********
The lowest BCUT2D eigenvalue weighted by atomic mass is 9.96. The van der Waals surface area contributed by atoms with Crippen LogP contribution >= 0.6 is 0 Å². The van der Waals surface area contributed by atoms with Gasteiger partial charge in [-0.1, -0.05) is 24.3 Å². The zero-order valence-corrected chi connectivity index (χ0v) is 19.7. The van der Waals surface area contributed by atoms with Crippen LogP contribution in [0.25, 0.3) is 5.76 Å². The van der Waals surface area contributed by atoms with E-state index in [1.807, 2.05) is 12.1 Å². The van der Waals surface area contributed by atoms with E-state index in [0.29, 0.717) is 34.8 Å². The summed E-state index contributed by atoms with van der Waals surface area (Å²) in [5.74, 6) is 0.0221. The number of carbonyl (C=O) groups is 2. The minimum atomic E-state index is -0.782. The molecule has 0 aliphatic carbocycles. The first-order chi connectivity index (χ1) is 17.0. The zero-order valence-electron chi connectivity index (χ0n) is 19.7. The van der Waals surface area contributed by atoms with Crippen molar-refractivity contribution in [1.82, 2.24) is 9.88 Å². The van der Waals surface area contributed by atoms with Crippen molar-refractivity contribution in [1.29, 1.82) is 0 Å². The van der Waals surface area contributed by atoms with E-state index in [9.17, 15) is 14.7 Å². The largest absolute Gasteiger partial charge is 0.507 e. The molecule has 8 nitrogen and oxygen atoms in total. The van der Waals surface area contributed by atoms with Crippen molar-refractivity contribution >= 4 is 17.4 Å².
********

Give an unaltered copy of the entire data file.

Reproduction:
The lowest BCUT2D eigenvalue weighted by atomic mass is 9.96. The van der Waals surface area contributed by atoms with Crippen LogP contribution >= 0.6 is 0 Å². The van der Waals surface area contributed by atoms with Gasteiger partial charge in [-0.1, -0.05) is 24.3 Å². The zero-order valence-corrected chi connectivity index (χ0v) is 19.7. The van der Waals surface area contributed by atoms with Crippen LogP contribution in [0.25, 0.3) is 5.76 Å². The van der Waals surface area contributed by atoms with E-state index in [1.807, 2.05) is 12.1 Å². The van der Waals surface area contributed by atoms with E-state index in [0.29, 0.717) is 34.8 Å². The summed E-state index contributed by atoms with van der Waals surface area (Å²) in [5.74, 6) is 0.0221. The number of carbonyl (C=O) groups is 2. The minimum atomic E-state index is -0.782. The molecule has 0 aliphatic carbocycles. The first-order chi connectivity index (χ1) is 17.0. The zero-order valence-electron chi connectivity index (χ0n) is 19.7. The van der Waals surface area contributed by atoms with Crippen molar-refractivity contribution in [1.82, 2.24) is 9.88 Å². The van der Waals surface area contributed by atoms with Crippen molar-refractivity contribution in [1.29, 1.82) is 0 Å². The van der Waals surface area contributed by atoms with E-state index in [9.17, 15) is 14.7 Å². The largest absolute Gasteiger partial charge is 0.507 e. The molecule has 8 nitrogen and oxygen atoms in total. The van der Waals surface area contributed by atoms with Crippen molar-refractivity contribution >= 4 is 17.4 Å².